IRA decommissioning has freed our future
I only recall hearing the volley of shots. It created a bit of commotion at the end of the lane. And then there was a loud round of applause.
The funeral of Francis Hughes in May 1981 was the first occasion on which I witnessed IRA weapons being fired.
At the age of eight I wasn’t even tall enough to see the firing party.
However, the previous evening I saw other guns being fired – up close and personal.
Several hundred men, women and children had been marching in support of the hunger strikers into Toome village, converging from southwest Antrim on the east of the Bann and south Derry on the west side of the Bann.
As we entered the village, stewards were running towards us shouting for all the women and children to get off the road into the chapel grounds.
Seconds later a distinctive high-pitched revving revealed half a dozen RUC Land Rovers speeding past, dozens of plastic bullets being fired, Wild West-style, in all directions.
A number of men lay unconscious and injured after being struck by plastic bullets – some were arrested.
Like many people, as the IRA left the political battlefield yesterday, I thought about the period of the hunger strike.
Some of the people who formed the IRA guard of honour at Francis Hughes’ funeral are now dead. Some were imprisoned. Some were killed in direct military action with British forces.
Without doubt, their relatives – and many others who have lost loved ones on all sides during the conflict – will be sitting this morning in a turmoil of quiet, tired, confused emotion: utterly uncertain about the present; deeply hurt about the past; nervously hopeful for the future.
Thousands of republicans across Ireland may be experiencing similar feelings. And yet they will be also be coming to terms with the IRA’s initiative by looking into the eyes of their children or their grandchildren.
For whatever view republicans take of the IRA’s actions in putting all weapons beyond use, no republican will argue with efforts to provide a better future for all the people of Ireland.
A gilded image of that growing opportunity for peaceful political transformation on the island emerged at the massive republican rally in Dublin last Saturday.
Between 10,000 and 15,000 people from across the country assembled in Ireland’s capital city for a confident, colourful spectacle to mark the 100th anniversary of Sinn Féin’s foundation.
The 100-foot long banner at the head of the march read: ‘We are the people of struggle, ours is the culture of change’.
The following day, Michael McDowell attacked the event with obnoxious and offensive language. He also devoted an entire page in a Sunday newspaper to assert that he was a true republican (on account of the actions of his forebears) and, more significantly, that it was time to recapture the vision of Irish unity from Sinn Féin.
In other circles yesterday, a variety of observers questioned how republicans would react to another unionist pogrom, like the burning of Bombay Street, without the backing of a well-armed IRA.
Each of these perspectives actually highlights the transforming approach adopted by the republican leadership since April 2005.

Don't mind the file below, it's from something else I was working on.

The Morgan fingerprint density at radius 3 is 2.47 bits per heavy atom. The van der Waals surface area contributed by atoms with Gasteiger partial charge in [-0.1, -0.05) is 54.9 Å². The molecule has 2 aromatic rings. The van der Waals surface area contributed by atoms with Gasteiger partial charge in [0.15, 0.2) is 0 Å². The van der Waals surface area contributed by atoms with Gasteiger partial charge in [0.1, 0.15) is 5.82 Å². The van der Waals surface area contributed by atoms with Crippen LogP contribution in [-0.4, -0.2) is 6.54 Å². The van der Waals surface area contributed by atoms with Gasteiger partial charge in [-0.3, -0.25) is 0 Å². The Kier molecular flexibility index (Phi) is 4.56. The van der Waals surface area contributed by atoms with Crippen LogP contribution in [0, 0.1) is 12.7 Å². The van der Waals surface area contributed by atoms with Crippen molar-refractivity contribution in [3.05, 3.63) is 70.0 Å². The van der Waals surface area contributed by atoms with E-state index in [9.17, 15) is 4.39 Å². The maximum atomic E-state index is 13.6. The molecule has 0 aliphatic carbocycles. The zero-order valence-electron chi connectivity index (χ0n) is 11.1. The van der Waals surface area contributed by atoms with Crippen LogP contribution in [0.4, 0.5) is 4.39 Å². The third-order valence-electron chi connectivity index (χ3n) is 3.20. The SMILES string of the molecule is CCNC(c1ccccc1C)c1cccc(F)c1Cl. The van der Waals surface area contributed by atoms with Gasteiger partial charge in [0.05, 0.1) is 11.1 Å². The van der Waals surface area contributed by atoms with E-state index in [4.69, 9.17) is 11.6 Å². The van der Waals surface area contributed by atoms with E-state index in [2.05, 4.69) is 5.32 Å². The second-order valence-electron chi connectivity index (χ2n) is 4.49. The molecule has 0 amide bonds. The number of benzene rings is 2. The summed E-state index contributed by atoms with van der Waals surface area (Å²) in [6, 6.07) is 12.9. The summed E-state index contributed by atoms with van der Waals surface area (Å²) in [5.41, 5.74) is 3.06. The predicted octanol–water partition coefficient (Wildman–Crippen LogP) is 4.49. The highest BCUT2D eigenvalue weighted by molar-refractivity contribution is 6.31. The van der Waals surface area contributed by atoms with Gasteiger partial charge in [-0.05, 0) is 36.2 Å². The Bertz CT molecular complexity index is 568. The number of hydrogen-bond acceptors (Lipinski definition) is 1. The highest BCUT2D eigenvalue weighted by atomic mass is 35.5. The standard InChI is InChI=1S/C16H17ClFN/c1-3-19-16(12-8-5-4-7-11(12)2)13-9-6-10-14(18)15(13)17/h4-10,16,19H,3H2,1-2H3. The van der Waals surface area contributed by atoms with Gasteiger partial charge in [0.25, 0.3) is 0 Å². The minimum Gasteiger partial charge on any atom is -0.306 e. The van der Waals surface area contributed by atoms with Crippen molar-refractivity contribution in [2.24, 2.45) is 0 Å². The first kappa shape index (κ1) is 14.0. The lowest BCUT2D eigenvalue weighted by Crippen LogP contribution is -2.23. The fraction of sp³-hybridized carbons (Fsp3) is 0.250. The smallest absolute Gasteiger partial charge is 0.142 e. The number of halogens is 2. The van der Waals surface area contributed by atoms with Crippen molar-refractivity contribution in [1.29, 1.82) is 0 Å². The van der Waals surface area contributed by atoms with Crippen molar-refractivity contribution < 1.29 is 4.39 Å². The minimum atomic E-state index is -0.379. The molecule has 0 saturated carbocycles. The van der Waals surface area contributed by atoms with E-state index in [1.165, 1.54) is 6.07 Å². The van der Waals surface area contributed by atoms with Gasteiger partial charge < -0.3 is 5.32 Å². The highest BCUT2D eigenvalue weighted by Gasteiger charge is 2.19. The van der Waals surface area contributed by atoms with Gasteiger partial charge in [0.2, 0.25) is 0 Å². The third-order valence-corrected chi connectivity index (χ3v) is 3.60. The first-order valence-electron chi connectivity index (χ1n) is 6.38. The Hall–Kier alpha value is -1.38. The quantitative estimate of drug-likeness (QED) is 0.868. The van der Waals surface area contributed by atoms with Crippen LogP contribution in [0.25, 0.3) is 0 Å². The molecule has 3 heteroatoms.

Republicans have embarked on a course over recent months which is not concerned with responding to other agendas or with planning for every contingency.
In fact, it is Sinn Féin’s conservative political opponents who are furiously reacting to the republican agenda for Irish unity and independence. And in the remote possibility that there is another Bombay Street, republicans say they will assess the prevailing conditions at the time.
Small wonder then that hardline unionism is in a state of delayed shock at the reality that the IRA has delivered.
It’s not just Sinn Féin’s political opponents who are sleepwalking through the nightmare of a peaceful and accountable power-sharing government, based on equality in a transformed society, with republicans north and south.
Just consider how the scores of political detectives within the North’s security superstructure must feel this morning. These are figures whose entire raison d’etre was predicated on the existence of a fully operational IRA maintaining its military capacity. They have built their careers on the IRA. Their mortgages have relied on the IRA. They have gained power to spy and harass and ruin lives, largely by virtue of the IRA’s existence. Yet, in just six months, the IRA has wrapped up its tent and gone away.
In the act of leaving the battlefield, the IRA has been more effective in destablising the cosy conservative cartels across the island than a lifetime of bomb attacks and shootings.
Some will wonder whether the rifles used to honour Francis Hughes have been put beyond use. But that must be considered in the context of Francis Hughes’ struggle after being captured.
In the torturous hell-hole of Long Kesh, Francis Hughes had no guns, no rank, no uniform. He was symbolically and literally naked. And yet his peaceful, dignified, non-violent protest – alongside those of his comrades – was so convincing and powerful that it resounded around the world.
While no one knows how someone like Francis Hughes would view the current IRA, a large majority of those republicans incarcerated in Long Kesh and elsewhere have thrown their weight behind the current republican leadership.
That leadership yesterday urged republicans to “think beyond the moment”.
“It is not the leap itself but the place it takes us all that is important,” Gerry Adams said.
The root cause of IRA activity in the last 35 years was the partition of Ireland.
Partition has imprisoned our past. The IRA has now freed our future. Tomorrow is a new country.
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